The Pope has restated Catholic teaching on marriage at the opening of the three-week gathering of bishops, known as the Synod.
Presiding over the Mass to open the Synod – which is considering the role of family in the modern world – Pope Francis dedicated much of his discourse to the subject of love between a man and a woman, appearing to reaffirm traditional teaching.
He said: “This is God’s dream for his beloved creation: to see it fulfilled in the loving union between a man and a woman, rejoicing in their shared journey, fruitful in their mutual gift of self.” He also referred to opposite-sex marriage as the “true meaning of the couple and of human sexuality in God’s plan.”
The Synod, which is made up of approximately 300 church leaders from across the globe, will be discussing the treatment of LGBT Catholics, the church’s approach towards couples who cohabit outwith marriage and divorced Catholics who wish to continue taking communion. The meeting of the Synod is arguably the most significant such gathering since Vatican II, given the calls for reform and the Pontiff’s recent decision to make it easier for Catholics to annul their marriages – which may be indicative of a change of direction.
The Synod also meets against the backdrop of Polish-born priest Krzysztof Charamsa’s announcement that he was in a same-sex relationship, who was dismissed from his post on the basis that his announcement was “grave and irresponsible”. Charamsa has hit out at what he believes is the Church’s “backwards” attitude towards homosexuality, telling the Italian daily newspaper Corriere Della Sera that “it’s time the Church opened its eyes and realised that offering gay believers total abstinence from a life of love is inhuman.”
Charamsa added that the Vatican was “ignorant about homosexuality” and accused it of “lagging behind” in its approach towards gay Catholics. Official Church teaching currently describes same-sex relationships as “intrinsically disordered”.
Pope Francis also called for “love and understanding” and two years ago suggested that, while homosexual activity was sinful, homosexual orientation was not. “If a person is gay and seeks God and has good will, who am I to judge?“, he said during an impromptu press conference in 2013. He also met with a gay former student of his, Yayo Grassi, and his partner during his tour of the USA, suggesting a different approach to his predecessors. However, while the Pontiff appears to be seeking greater understanding on issues of sexual morality, his reaffirmation of Catholic teaching on marriage suggests he wants to do this without radically altering the Church’s current theological positions.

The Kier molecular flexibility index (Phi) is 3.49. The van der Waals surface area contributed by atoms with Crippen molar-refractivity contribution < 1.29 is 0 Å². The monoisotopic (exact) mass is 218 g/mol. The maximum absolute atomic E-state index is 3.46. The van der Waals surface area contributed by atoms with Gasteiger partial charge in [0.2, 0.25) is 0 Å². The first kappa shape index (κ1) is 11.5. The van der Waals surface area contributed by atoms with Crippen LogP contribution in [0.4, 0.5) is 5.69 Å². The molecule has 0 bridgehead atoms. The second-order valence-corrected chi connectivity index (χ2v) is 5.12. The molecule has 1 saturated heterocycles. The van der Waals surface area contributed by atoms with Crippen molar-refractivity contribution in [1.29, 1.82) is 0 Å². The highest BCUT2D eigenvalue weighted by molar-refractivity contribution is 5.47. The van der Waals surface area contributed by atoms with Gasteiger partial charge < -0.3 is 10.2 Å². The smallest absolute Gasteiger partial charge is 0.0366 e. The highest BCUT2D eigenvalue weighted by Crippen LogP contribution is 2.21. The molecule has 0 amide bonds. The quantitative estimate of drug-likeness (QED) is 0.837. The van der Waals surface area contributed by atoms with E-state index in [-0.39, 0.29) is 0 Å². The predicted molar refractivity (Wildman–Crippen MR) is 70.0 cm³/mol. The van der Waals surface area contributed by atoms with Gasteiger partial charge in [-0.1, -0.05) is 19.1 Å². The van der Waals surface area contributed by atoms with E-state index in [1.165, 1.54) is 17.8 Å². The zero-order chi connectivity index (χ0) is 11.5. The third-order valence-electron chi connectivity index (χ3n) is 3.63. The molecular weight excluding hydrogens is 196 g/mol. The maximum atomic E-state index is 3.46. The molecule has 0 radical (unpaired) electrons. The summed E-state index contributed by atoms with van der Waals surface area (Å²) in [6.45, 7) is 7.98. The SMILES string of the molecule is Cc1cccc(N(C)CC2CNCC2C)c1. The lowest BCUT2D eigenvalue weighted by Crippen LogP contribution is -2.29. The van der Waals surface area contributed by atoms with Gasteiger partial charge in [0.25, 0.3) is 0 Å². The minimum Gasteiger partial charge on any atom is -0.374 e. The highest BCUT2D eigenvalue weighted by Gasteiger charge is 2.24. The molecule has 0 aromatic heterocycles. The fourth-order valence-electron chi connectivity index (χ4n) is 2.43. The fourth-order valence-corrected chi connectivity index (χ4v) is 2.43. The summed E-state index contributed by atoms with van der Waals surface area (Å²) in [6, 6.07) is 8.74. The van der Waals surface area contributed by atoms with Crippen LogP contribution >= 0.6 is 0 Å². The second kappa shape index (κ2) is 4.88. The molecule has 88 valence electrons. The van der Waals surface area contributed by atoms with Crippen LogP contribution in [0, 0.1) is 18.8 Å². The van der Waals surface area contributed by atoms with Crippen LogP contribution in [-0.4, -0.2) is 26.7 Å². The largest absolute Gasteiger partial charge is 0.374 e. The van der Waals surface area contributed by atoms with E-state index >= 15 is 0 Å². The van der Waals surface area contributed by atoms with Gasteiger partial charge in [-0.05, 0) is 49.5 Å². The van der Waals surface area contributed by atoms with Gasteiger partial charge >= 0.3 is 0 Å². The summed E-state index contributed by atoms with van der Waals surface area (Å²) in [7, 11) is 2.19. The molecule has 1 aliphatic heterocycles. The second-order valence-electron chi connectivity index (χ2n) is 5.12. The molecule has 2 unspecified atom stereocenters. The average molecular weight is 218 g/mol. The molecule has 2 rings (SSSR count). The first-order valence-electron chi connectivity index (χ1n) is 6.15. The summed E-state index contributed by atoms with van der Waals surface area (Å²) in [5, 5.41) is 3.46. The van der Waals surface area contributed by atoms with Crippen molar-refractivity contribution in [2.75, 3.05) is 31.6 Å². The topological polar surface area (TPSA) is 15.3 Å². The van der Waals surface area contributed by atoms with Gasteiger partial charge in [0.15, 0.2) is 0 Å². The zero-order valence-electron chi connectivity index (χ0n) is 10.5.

The Synod’s discussions during the next few weeks are expected to be contentious at times, with many more liberal Catholics advocating change on a wide range of issues, and conservatives likely to offer significant resistance. Prior to the Synod meeting, a number of Catholic pro-equality activists, known as Rainbow Catholics, held a conference calling for acceptance of gay people in the life of the Church, while some conservative Catholics held another, discussing how gay people can remain celibate and live in accordance with the Church’s rules.
Ultimately, while the Synod is a permanent body headquartered in Rome, it acts in a purely advisory capacity and exists to “assist the Roman Pontiff with their counsel in the preservation and growth of faith…and to consider questions pertaining to the activity of the Church in the world”; it has no authority to make decisions or determine issues and does not operate democratically.
Essentially, while the Synod will discuss the relevant issues and make recommendations, ultimately any decisions on how to apply Church teaching – and whether to make changes – will be the Pope’s.
It is widely felt that this Synod will be a key moment in Pope Francis’s leadership. The media spotlight on LGBT issues – and particularly the case of Krzysztof Charamsa – has brought the Vatican’s approach towards homosexuality into sharp focus. While this is only one of a number of issues the bishops will be considering in their deliberations, it has undeniably increased the pressure on Pope Francis to find a way forward.
At a preliminary Synod last year, an initial statement – which marked a change of tone, if not official teaching – referred to the “gifts and qualities” of homosexual people. However, this was omitted after a backlash from some conservatives, underlining the challenges Catholics progressives continue to experience against the strength of the conservative lobby.
If Pope Francis is genuinely committed to a more welcoming, merciful and compassionate church, his vision must be reconciled with overdue action on the status of gay Catholics if it is to be credible. Indeed, the Pope’s popular image as a progressive reformer is likely to be compromised if he fails to instigate some kind of advancement – however small. As Mgr Charamsa has demonstrated this week, the issue can no longer be ignored or sidestepped. While radical shifts in the Church’s teachings are unlikely, the Synod may well recommend a gradualist approach towards the creation of an inclusive church – but even that is far from certain.
Some of those calling for change are, however, optimistic. Martin Pendergast, a former Catholic priest who now campaigns for greater inclusion of LGBT people in the Church, told the Rainbow Catholics event that he believed Charamsa’s courage in coming out would lead to a “more open” Synod debate: “It may encourage others, particularly bishops who might have been nervous about talking too radically about divorce, remarriage and same-sex relationships, to speak more openly and more honestly.”